“We try to be observant of low flying planes when we’re outdoors, but it doesn’t change anything because what we do comes from the heart. It comes from who we are. It’s a different environment though because in an arena there’s a sense of being enclosed, entombed or encapsulated (which has its pluses), but being outside during the summer is a terrific dichotomy / contrast between what we do and being outside in the midst of a great summer night with the stars shining and everything else. We’ve been doing this for forty years and the reason people still buy tickets to see the classic acts is because you know that we will deliver the goods.There are countless acts nowadays who sing on a song that was basically put together in somebody’s living room on a computer and auto-tuned. You know damn well that those people are not going to be able to put on a show. Many bands and many artists who sell nowadays or certainly have downloads in huge numbers are nobody who you want to go see live because they haven’t learned the craft. The ones who have enough money to put on a great show are invariably dependent upon
Fred Zermeno | EGP
With half the number of players and a field half the size of what you see in the NFL, the pace of an LA KISS arena football game is twice as fast, higher scoring, and non-stop action. (EGP Photo by Fred Zermeno)
The LA KISS suffered the biggest defeat of its short history last Saturday, losing 46-64 to the Spokane Shock at the Home Depot Center in Anaheim, delaying a chance to win a spot in the playoffs.
It was a hard fought, action-packed, fast pace game, but at the end of the day the LA KISS offense was no match for the Shock’s defense, which shut down a couple of crucial drives on their road to the win. Adding to the loss were two interceptions thrown by six-foot-one KISS Quarterback Aaron Garcia (Sacramento State) that killed a pair of promising drives.
Episode 25 finds your KISS ARMY bros,Jody Havenot and D-ROCK, joined by our Canadian Co-Anchor, ANDREW KISS!!! We got together for a little discussion about the Alive! legacy. We had a blast, and hope you do too! The conversation went a little long, so it is divided into 2 parts. Both are live and available for your auditory pleasure. And as always, thanks for listening, and keep on rockin’!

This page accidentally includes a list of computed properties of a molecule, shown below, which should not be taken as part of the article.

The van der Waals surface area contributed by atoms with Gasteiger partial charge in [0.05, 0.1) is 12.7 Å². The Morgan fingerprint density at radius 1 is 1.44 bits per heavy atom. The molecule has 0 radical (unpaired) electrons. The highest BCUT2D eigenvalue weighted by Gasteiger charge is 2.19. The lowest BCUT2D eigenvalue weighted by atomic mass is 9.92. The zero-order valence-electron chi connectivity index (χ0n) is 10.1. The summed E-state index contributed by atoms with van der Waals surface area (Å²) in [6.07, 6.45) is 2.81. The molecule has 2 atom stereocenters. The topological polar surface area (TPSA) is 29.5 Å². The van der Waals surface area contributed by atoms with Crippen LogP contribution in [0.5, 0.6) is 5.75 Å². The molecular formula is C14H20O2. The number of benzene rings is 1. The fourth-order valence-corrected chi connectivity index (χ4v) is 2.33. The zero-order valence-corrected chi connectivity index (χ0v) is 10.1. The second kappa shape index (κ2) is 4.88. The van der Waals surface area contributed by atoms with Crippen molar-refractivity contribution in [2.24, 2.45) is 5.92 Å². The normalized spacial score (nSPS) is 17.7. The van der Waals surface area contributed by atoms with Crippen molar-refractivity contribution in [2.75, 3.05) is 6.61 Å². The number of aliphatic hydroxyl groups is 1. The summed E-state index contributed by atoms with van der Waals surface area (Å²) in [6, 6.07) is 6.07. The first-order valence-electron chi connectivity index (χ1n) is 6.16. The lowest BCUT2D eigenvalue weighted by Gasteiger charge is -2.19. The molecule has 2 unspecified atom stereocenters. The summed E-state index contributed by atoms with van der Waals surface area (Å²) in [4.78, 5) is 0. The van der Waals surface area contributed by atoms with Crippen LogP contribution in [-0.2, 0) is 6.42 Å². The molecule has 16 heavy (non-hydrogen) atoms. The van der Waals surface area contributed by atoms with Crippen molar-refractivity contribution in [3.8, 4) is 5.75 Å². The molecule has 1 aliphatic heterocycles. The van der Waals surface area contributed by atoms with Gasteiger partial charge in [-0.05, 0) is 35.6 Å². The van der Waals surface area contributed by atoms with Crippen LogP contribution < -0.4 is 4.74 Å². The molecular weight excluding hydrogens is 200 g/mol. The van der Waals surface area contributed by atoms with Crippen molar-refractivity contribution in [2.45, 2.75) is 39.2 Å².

Matt Coker | OC Weekly
AMC announced Wednesday that 4th and Loud, a docu-series following the inaugural season of the LA KISS Arena Football League team that plays home games at the Honda Center, premieres at 10 p.m. Tuesday, Aug. 5.
Despite the headline to Daniel Cohn’s pre-season cover story above, LA KISS is not winning, having two victories at home and only one on the road for a disappointing 3-10 record in the National Conference’s West Division. The 14-0, division-leading Arizona Rattlers crushed LA KISS 83-47 on Saturday. The home team returns to Anaheim to play Spokane tomorrow night.
Even though LA KISS has not lived up to the hype, that does not mean 4th and Loud will be unworthy reality television. Remember how great Hard Knocks was when it followed the lackluster New York Jets?
Robert Ham | Oregonian
The iconic hard rock band arguably invented the arena rock spectacle, replete with synchronized pyrotechnics, elaborate stage sets and, of course, their signature face paint and glam rock demon costumes.
However, at some point — and we can debate all day long about exactly when this occurred — the pageantry became more important than the music.
And for the many fans that packed the Sleep Country Amphitheater on Friday night to see Kiss is concert, that’s something they readily accept and anticipate. Sure, hearing “Rock and Roll All Nite” was great, but hearing it while being showered in an unrelenting spray of confetti is apparently even better.
In that regard, everyone got what they wanted out of this deal: Kiss got their captive audience; the attendees got their sensory overload.
A man goes on a spiritual journey after coping his whole life with a very notable birth mark.
The WindMill’s 10,000 Hot Dogs fundraiser just got a rock ‘n’ roll injection.
Peter Criss, the former drummer for Kiss, has signed on to be an honorary chairman of 10,000 Hot Dogs, a summer-long benefit for the FoodBank of Monmouth and Ocean counties.
“Summer time is fun on a bun,” said Criss, a resident of Wall, in a statement. “Help us feed our community and feed the hungry.”
The 10,000 Hot Dogs kickoff featured a concert by Southside Johnny and the Asbury Jukes atop of the iconic WindMill restaurant in Long Branch on May 23. Johnny and the Jukes performed for a half-hour and crammed in hits like “I Don’t Want to Go Home,” “The Fever,” “Havin’ a Party” and more.